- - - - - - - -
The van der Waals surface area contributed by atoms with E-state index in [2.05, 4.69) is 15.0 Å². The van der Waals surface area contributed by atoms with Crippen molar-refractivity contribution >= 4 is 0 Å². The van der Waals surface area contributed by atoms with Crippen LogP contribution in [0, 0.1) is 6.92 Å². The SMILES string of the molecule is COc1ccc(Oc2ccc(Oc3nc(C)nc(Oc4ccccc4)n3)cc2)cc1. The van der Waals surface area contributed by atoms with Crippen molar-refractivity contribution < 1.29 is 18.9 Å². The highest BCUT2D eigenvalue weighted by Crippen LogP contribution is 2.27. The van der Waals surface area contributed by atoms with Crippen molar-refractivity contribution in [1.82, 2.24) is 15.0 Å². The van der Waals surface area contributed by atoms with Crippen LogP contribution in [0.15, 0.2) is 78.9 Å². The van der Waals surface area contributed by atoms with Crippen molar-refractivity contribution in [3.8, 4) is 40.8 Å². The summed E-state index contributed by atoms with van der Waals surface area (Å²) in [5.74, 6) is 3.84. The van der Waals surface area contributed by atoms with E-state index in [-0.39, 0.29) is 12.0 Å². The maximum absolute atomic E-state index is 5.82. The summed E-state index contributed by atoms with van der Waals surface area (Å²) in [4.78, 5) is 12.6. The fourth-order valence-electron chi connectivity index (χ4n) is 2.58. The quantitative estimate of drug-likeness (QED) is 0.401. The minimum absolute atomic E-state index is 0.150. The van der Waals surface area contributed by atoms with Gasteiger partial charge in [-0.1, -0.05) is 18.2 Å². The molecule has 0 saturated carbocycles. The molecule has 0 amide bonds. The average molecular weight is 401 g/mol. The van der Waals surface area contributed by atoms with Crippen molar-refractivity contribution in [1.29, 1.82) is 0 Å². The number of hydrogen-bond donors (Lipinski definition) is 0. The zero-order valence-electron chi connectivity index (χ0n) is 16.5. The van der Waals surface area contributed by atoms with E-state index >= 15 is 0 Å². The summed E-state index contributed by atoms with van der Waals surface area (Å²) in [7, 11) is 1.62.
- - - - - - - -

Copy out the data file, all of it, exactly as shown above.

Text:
The van der Waals surface area contributed by atoms with E-state index in [2.05, 4.69) is 15.0 Å². The van der Waals surface area contributed by atoms with Crippen molar-refractivity contribution >= 4 is 0 Å². The van der Waals surface area contributed by atoms with Crippen LogP contribution in [0, 0.1) is 6.92 Å². The SMILES string of the molecule is COc1ccc(Oc2ccc(Oc3nc(C)nc(Oc4ccccc4)n3)cc2)cc1. The van der Waals surface area contributed by atoms with Crippen molar-refractivity contribution < 1.29 is 18.9 Å². The highest BCUT2D eigenvalue weighted by Crippen LogP contribution is 2.27. The van der Waals surface area contributed by atoms with Crippen molar-refractivity contribution in [1.82, 2.24) is 15.0 Å². The van der Waals surface area contributed by atoms with Crippen LogP contribution in [0.15, 0.2) is 78.9 Å². The van der Waals surface area contributed by atoms with Crippen molar-refractivity contribution in [3.8, 4) is 40.8 Å². The summed E-state index contributed by atoms with van der Waals surface area (Å²) in [5.74, 6) is 3.84. The van der Waals surface area contributed by atoms with E-state index in [-0.39, 0.29) is 12.0 Å². The maximum absolute atomic E-state index is 5.82. The summed E-state index contributed by atoms with van der Waals surface area (Å²) in [4.78, 5) is 12.6. The fourth-order valence-electron chi connectivity index (χ4n) is 2.58. The quantitative estimate of drug-likeness (QED) is 0.401. The minimum absolute atomic E-state index is 0.150. The van der Waals surface area contributed by atoms with Gasteiger partial charge in [-0.1, -0.05) is 18.2 Å². The molecule has 0 saturated carbocycles. The molecule has 0 amide bonds. The average molecular weight is 401 g/mol. The van der Waals surface area contributed by atoms with Crippen molar-refractivity contribution in [1.29, 1.82) is 0 Å². The number of hydrogen-bond donors (Lipinski definition) is 0. The zero-order valence-electron chi connectivity index (χ0n) is 16.5. The van der Waals surface area contributed by atoms with E-state index >= 15 is 0 Å². The summed E-state index contributed by atoms with van der Waals surface area (Å²) in [7, 11) is 1.62.